a branching diagram depicting the successive points of species divergence from common ancestral lines without regard to the degree of deviation.

Cladogram Definition

A cladogram is a diagram used to represent a hypothetical relationship between groups of animals, called a phylogeny .

(Jay Johnson) #110

I’ve done much more than a quick check online. Neanderthals originate long before the Jebel Irhoud find, dated at 300 kya, but if you can find a fossil classified as H. sapiens prior to Jebel Irhoud, that would be news to me (as well as the rest of the scientific establishment).

(Chris) #111

The age of speciation of H. sapiens out of ancestral H. erectus (or an intermediate species such as Homo antecessor ) is estimated to have been roughly 350,000 years ago. Wikipedia.

Well I know Wikipedia is not a particularly reliable source but it does say H. sapiens are older than 300 kya.

(Matthew Pevarnik) #112

You give me Ewert and ignore everything else that is done in the field once again, dismissing it this time with the suggestion that scientists intentionally choose what traits they want to compare to get ‘stronger tree signals’ or just getting lucky.

Indeed. So how then should one explain this? As a nice recent paper summarized when they examined exactly what we are seeing in fossils and the result was consistent with previous hypothesis of preservation:

Soft tissues were present in all modern samples, but [found] only in those fossils from oxidative settings.

A pop-science version of the paper: https://www.earthmagazine.org/article/dinosaur-soft-tissues-preserved-polymers

How rapidly does it degrade? Here’s a nice example recovering DNA from a 300 kya cave bear in Spain outside of permafrost preservation: https://www.pnas.org/content/early/2013/09/04/1314445110.abstract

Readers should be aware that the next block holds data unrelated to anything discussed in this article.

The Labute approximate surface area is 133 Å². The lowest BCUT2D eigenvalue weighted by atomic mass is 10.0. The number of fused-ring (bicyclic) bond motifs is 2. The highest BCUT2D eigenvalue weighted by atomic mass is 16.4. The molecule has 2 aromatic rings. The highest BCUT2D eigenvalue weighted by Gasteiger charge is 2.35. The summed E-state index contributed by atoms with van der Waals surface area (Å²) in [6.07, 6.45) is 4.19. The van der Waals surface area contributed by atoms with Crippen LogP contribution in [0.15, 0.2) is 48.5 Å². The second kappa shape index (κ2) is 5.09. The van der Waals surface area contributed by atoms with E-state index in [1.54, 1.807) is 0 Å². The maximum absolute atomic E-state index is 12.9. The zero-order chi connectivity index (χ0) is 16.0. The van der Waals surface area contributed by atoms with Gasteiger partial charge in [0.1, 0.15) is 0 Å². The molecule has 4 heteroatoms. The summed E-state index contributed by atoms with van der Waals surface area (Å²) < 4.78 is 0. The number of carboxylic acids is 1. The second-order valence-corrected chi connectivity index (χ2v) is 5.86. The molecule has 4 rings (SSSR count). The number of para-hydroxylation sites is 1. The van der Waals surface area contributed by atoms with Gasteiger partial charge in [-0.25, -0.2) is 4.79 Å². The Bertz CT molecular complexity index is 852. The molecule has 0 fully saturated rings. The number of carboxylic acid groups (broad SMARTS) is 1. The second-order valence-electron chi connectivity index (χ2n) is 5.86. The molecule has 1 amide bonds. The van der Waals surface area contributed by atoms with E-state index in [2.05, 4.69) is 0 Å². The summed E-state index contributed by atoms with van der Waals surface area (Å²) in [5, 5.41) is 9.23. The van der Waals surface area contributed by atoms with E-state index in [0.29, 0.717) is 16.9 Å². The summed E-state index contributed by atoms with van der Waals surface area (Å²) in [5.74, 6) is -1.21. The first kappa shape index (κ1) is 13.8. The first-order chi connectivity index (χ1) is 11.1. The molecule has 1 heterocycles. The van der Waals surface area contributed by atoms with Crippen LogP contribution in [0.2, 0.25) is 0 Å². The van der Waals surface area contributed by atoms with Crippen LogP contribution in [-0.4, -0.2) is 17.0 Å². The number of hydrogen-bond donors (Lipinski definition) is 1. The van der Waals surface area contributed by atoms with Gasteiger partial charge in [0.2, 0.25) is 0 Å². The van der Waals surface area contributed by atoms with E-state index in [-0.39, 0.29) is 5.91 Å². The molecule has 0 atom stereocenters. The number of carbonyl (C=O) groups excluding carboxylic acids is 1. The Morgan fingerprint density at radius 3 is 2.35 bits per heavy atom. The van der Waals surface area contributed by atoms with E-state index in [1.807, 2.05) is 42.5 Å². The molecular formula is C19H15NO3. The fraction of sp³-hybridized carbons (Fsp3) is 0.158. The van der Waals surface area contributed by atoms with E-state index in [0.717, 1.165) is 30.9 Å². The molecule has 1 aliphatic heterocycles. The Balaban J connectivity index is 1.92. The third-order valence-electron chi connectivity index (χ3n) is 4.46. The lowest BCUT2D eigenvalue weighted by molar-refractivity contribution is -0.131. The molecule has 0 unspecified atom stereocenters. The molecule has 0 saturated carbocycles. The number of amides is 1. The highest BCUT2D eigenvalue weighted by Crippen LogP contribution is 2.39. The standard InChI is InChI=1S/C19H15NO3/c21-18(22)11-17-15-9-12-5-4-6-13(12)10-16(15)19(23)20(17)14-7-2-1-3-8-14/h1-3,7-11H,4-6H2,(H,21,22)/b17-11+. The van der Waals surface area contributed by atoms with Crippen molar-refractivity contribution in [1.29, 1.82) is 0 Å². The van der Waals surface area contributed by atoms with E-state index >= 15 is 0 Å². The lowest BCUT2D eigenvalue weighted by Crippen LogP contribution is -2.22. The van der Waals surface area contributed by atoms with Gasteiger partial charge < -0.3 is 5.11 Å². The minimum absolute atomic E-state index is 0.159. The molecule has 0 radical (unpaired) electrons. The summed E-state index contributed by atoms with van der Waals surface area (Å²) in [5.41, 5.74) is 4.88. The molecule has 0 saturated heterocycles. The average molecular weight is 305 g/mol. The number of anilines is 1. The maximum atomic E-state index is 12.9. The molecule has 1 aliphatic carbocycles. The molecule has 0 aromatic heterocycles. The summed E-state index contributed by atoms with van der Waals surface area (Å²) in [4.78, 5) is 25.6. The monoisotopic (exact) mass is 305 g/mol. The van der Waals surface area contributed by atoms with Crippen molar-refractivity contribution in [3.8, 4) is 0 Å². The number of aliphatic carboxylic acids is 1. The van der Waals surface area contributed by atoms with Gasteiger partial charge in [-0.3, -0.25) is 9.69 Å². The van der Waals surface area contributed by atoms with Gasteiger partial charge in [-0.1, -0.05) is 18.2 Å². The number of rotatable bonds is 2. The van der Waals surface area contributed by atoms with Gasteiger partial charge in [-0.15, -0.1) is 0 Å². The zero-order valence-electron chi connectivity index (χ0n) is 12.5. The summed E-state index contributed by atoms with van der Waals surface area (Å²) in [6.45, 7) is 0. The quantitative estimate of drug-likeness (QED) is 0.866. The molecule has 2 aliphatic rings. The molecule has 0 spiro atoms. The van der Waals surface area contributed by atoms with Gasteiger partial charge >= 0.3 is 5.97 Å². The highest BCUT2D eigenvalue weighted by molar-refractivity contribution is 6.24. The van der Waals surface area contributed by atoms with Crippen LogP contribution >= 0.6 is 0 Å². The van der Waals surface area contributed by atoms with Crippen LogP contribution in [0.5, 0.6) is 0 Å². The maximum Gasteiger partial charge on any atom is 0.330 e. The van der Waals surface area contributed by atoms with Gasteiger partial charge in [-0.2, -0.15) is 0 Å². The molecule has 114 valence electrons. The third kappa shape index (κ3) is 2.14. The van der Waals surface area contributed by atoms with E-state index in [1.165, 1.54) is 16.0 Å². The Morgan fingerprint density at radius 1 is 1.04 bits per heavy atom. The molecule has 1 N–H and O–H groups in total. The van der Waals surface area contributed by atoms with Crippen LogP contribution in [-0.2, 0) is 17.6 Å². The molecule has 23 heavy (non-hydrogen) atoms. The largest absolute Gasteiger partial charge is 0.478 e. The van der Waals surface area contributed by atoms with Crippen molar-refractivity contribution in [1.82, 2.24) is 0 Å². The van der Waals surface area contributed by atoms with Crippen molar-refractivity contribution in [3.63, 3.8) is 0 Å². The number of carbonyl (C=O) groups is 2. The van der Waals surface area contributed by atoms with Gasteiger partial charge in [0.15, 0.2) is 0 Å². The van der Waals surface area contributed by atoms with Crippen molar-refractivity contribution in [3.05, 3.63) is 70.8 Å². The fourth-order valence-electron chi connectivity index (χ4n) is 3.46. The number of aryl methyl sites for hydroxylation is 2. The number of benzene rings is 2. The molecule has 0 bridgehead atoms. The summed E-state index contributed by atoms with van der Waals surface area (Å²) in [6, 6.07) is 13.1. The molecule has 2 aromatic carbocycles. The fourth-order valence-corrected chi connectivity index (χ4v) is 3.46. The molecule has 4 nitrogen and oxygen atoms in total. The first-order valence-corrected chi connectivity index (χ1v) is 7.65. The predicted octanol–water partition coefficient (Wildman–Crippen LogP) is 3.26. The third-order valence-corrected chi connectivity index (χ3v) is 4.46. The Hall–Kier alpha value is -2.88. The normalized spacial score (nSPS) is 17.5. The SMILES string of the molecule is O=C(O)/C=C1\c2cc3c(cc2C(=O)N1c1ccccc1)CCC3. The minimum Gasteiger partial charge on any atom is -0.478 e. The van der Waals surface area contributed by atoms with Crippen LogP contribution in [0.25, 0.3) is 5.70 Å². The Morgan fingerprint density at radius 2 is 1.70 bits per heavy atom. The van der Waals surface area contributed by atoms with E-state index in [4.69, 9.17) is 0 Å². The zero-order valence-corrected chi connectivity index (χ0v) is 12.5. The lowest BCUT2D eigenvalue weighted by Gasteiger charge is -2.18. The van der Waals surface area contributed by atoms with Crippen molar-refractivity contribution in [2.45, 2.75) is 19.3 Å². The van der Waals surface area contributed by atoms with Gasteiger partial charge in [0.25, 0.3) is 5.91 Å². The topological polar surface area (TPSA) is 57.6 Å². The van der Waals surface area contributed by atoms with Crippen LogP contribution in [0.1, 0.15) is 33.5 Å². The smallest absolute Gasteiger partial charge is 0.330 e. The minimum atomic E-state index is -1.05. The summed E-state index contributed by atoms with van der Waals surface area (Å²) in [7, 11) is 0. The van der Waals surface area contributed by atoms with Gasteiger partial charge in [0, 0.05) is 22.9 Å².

A recent paper looking at the read-fraction and amount of DNA in a marine setting beginning a few thousands years ago to a million years ago:

Notice the large amount of DNA that should be present in all fossils that were buried by a flood, i.e. in a marine environment. Sorry @aarceng, dinosaurs didn’t live just 4,000 years ago.

(Phil) #113

Sometimes it is, sometimes it is not. Chris, pigment variation is not remotely related to being a different species. While there is diversity within a species, transitional species vary in more fundamental ways.

Actually, DNA is frequently found in teeth and bones far older than 4000 years. Of course, 4000 year old bones are pretty much still bones, not fossils. The Neanderthal genome was sequenced from a 50,000 year old finger bone, just to give one of many possible examples. Of course, I am sure you also reject well documented dating techniques too, so am probably just wasting time and bandwidth.


That’s the point isn’t it… It’s amazing what an impact the original assumptions have on the validity of the conclusion.

(Matthew Pevarnik) #115

Indeed. It turns out to understand how genomes change you actually need to include the mechanisms for how genomes change instead of pretending living things are automobiles that were intelligently designed.


the problem with your diagram is that it has too few samples from recent times to indicate a reliable retention curve. You only have one data point less than 1000 years, and no others less than 2000 years old. The assumption of age is made and samples thus dated, but a reliable retention curve needs to come from animals that are known to be less than 1000 years old, or at least less than 2000 years old. If such a curve is syncronous with the table you printed, then you might have a point.

(Matthew Pevarnik) #117

Are you trying to figure out how the samples were dated? There are two main ways that this was done. One was through paleomagnetism (i.e. the Earth’s magnetic field has changed polarity in the past and rocks record this). You find something like this:

You can also use a technique called biostratiagraphy where you carefully examine which species appear in which strata which helps you date the strata (you can also use radiometric dating of course as there were decent amounts of Potassium, Uranium, etc.). Comparing the two methods you get something like this as a function of depth:

Feel free to poke around the summary of the expedition if you like more detail: http://publications.iodp.org/proceedings/323/EXP_REPT/CHAPTERS/323_101.PDF